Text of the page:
2nd INCF Congress of Neuroinformatics: September 6-8, 2009
- Kenji Doya
- Alon Halevy
- Astrid Prinz
- Andrew Schwartz
- Shankar Subramaniam
- Arthur Toga
- Bart ter Haar Romeny
- Uri Eden
- Klaus Linkenkaer-Hansen
- Tim Clark
- Alan Ruttenberg
- Jeffrey Grethe
- Arnd Roth
- Wulfram Gerstner
- Peter Hunter
- Markus Diesmann
- Andrey Semin
- Pietro Liò
- Albert Cardona
- Giorgio Ascoli
- Rolf Kötter
Workshop 1, Advances in the automatic analysis of multi-dimensional data
Title: Complex fluctuations in neuronal oscillations: From a qualitative hallmark to disease-sensitive quantitative traits
VU University, Amsterdam, Netherlands
Abstract: Human brain oscillations fluctuate erratically in amplitude during rest and exhibit power-law decay of temporal correlations (Linkenkaer-Hansen et al., 2001). Recent progress in studying genetic (Linkenkaer-Hansen et al., 2007) and disease influences (Montez et al., 2009) of the complex temporal structure of ongoing oscillations, suggests that much information can be derived from time series analysis of ongoing activity, which is not detected with classical spectral methods. Some of the methods used to study the temporal structure are inspired by the statistical behavior of self-organizing complex systems near a critical state (Poil et al., 2008). In this talk, I will provide an introduction to the theoretical framework of critical dynamics in the context of spontaneous neuronal oscillations and give examples of how the quantitative tools developed on the back of this framework have helped us identify novel aspects of brain function in health and disease.
Linkenkaer-Hansen K, Nikouline VV, Palva JM, Ilmoniemi RJ (2001) Long-Range Temporal Correlations and Scaling Behavior in Human Brain Oscillations. J Neurosci 21:1370-1377.
Linkenkaer-Hansen K, Smit DJA, Barkil A, van Beijsterveldt TEM, Brussaard AB, Boomsma DI, van Ooyen A, de Geus EJC (2007) Genetic Contributions to Long-Range Temporal Correlations in Ongoing Oscillations. J Neurosci 27:13882-13889.
Montez T, Poil S-S, Jones BF, Manshanden I, Verbunt JPA, van Dijk BW, Brussaard AB, van Ooyen A, Stam CJ, Scheltens P, Linkenkaer-Hansen K (2009) Altered temporal correlations in parietal alpha and prefrontal theta oscillations in early-stage Alzheimer disease. Proceedings of the National Academy of Sciences 106:1614-1619.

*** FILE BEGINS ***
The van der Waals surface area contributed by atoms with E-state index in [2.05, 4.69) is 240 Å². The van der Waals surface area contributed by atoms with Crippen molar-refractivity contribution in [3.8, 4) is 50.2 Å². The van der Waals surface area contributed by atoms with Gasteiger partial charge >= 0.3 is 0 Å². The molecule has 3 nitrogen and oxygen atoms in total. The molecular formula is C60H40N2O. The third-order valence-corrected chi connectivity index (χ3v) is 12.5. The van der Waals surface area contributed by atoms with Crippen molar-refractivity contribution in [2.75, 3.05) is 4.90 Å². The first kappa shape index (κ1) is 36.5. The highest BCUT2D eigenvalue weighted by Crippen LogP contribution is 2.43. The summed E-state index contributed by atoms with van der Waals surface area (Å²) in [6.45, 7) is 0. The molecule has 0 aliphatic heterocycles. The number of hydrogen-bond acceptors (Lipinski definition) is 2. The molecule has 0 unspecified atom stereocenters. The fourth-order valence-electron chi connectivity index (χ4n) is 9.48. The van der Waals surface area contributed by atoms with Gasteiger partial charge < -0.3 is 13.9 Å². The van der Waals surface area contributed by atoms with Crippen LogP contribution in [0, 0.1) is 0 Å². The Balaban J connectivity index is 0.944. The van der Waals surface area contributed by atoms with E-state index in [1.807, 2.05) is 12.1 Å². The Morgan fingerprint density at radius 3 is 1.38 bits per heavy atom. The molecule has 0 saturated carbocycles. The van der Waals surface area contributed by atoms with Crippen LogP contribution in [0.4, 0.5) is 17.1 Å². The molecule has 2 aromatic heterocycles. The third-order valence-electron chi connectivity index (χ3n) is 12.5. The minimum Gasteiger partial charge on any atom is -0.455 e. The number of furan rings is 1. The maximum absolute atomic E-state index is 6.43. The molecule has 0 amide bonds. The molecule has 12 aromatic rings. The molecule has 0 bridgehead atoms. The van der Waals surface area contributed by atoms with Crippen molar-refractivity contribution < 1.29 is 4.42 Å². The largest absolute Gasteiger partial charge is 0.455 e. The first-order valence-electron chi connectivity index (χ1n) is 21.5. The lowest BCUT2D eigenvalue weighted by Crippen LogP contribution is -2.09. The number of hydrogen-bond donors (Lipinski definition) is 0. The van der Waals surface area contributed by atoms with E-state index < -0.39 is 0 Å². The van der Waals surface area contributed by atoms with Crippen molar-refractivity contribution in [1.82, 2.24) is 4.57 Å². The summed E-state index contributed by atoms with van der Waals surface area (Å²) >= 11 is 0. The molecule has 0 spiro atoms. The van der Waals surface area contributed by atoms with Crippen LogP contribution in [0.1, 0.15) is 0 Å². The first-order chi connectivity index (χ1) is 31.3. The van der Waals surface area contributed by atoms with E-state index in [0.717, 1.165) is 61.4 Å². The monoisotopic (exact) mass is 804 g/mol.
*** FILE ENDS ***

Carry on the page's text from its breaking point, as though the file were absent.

Poil S-S, van Ooyen A, Linkenkaer-Hansen K (2008) Avalanche dynamics of human brain oscillations: Relation to critical branching processes and temporal correlations. Human Brain Mapping 29:770-777.
Bio sketch: Klaus Linkenkaer-Hansen is Assistant Professor in the Department of Integrative Neurophysiology at Center for Neurogenomics and Cognitive Research (CNCR) at VU University Amsterdam. He received his M.Sc. in Physics-biophysics from the Niels Bohr Institute (Copenhagen University, Denmark) in 1998. He received his PhD from Helsinki University of Technology (Finland) in 2002. Following post-doctoral fellowships at the Netherlands Institute for Brain Research and in the Neuroinformatics Group at CNCR, he became team leader of the research group Neuronal Oscillations and Cognition in 2008.
His research is focused on the complex dynamics of neuronal oscillations and its implications for cognition in health and disease. Theories and methods from the physics of self-organization and complexity have guided his multi-disciplinary research for more than 10 years, currently involving computational modelling, pharmacologically induced oscillations in vitro, genetic influences studied in twins, and altered oscillatory dynamics in different patient groups. His research has shown that the complex temporal structure of ongoing oscillations is rich in information about the functional state and structure of the underlying neuronal networks.